What's the antidote to a retirement account balance that just isn't what it used to be? It may mean working a few more years, reducing the amount you plan on withdrawing every year, or even a reverse mortgage. But there's another alternative to consider: backtracking on Social Security.
If you've been reading this column for a long time, you know I recommend waiting until full retirement age (older than 65) before you start taking Social Security benefits. According to the Social Security Administration (SSA), doing so makes sense because it can increase your monthly check by about 30 percent. But what if you didn't get that information? What if you started taking payments at 63, or at any time earlier than the full retirement age?
You may not be out of luck. There's a way to put the smaller payments back into the system and start drawing the larger ones out. It's called double dipping, and here's what you need to know:
With more than 2,000 rules in the Social Security handbook, it's certainly easy to get confused. But this is a concept you need to grasp tightly. Essentially, your yearly benefit increases by about 8 percent for every year you postpone taking it after the age of 62. That's on top of the adjustment the SSA makes each year for cost of living. Knowing this, it's easy to see why the general advice is always to wait — if you can swing it financially. But if you've already jumped the gun, you can file a form 521 (Request for Withdrawal of Application) and pay those benefits back with no interest required. At this point you'll be eligible to receive the larger benefit as if you've been waiting all along.
Time it right
You know that the best time to do this is at full retirement age, but there's actually more to it than that, says Pam Villarreal, a policy analyst with the National Center of Policy Analysis. "There is kind of an optimal age. If you take early retirement benefits at age 62 and pay them back at age 70, you're going to increase your living standard far more than if you took retirement benefits at age 62 and then paid them back at age 76, because your life expectancy is going to be shorter." Not only that, but the longer you wait to file the 521, the more you'll have to pay back and the less time you'll have to enjoy the increased benefits. Aim for age 70, if you can.
The key to making this work is actually having the money to pay back when it comes time to do so. There are people who see this as a strategy — you take the money starting at 62, stash it where it'll earn you some interest for the next seven or eight years, and then pay it back. It's more or less an interest-free loan from the government, and it's made even more attractive by the fact that the amount you pay back isn't even adjusted for inflation. But if you end up squandering the money — or losing it in a risky investment — you're stuck with the lower benefit for life. So you have to plan this out and have another source of income you can draw on in the meantime — either a retirement account, or the aforementioned part-time job. If you don't have something like that — and if it's not something you can really count on — this strategy isn't for you.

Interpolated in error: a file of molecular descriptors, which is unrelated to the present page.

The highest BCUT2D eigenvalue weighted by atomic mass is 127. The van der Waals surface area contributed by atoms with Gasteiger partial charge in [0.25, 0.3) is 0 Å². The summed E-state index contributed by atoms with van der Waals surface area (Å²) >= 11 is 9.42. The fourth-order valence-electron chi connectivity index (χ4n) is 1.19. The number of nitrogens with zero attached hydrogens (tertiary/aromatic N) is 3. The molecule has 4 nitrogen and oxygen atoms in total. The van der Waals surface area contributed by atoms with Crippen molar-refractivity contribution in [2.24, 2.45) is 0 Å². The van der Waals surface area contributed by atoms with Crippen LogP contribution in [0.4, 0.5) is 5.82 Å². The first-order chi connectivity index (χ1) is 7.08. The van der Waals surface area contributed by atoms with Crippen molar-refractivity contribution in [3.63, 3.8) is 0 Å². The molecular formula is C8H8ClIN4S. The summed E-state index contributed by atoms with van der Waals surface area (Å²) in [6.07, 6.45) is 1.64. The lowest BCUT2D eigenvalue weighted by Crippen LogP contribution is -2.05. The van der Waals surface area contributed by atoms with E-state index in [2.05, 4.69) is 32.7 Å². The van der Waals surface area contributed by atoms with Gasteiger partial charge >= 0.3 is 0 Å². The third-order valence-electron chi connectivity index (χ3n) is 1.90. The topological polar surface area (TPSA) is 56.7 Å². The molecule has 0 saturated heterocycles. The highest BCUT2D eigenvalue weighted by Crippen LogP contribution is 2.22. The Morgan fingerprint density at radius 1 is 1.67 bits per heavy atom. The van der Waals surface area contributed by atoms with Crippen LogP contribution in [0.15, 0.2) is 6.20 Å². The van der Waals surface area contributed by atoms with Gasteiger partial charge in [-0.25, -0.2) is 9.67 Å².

Weigh the risks
The main risk, according to Dr. Laurence Kotlikoff, an economics professor at Boston University and co-author of "Spend 'Til the End," is that the government will eliminate this loophole and you'll have already taken the lower benefit. However, he says that as of now, he hasn't seen any indication of that happening — in fact, the SSA seems to be very willing to accept the form 521. "The option to withdraw a Social Security application and re-file has been around since the 1960s and the administration doesn't have a recommendation one way or the other. It's a personal decision that needs to be made by the beneficiary," says SSA spokesperson Kia Green.The other risk is that you may not live as long as you expect, in which case you'll pay back the money, only to receive the higher benefit for just a year or two in return. These are both scenarios you'll want to consider carefully. You should know the other, less risky ways of maximizing your benefit as well. Running the numbers before you file can do a lot of good, particularly if you have to decide between taking spousal benefits and your own. The SSA has a few calculators on its Web site that can help. In addition, if you're divorced and haven't remarried, you're eligible to tap into your ex's benefit, provided you were married for at least ten years.
With reporting by Arielle McGowen
Jean Chatzky is an editor-at-large at Money Magazine and serves as AOL’s official Money Coach. She is the personal finance editor for NBC’s TODAY Show and is also a columnist for Life Magazine. She is the author of four books, including 2004’s “Pay it Down! From Debt to Wealth on $10 a Day” (Portfolio). To find out more, visit her Web site, .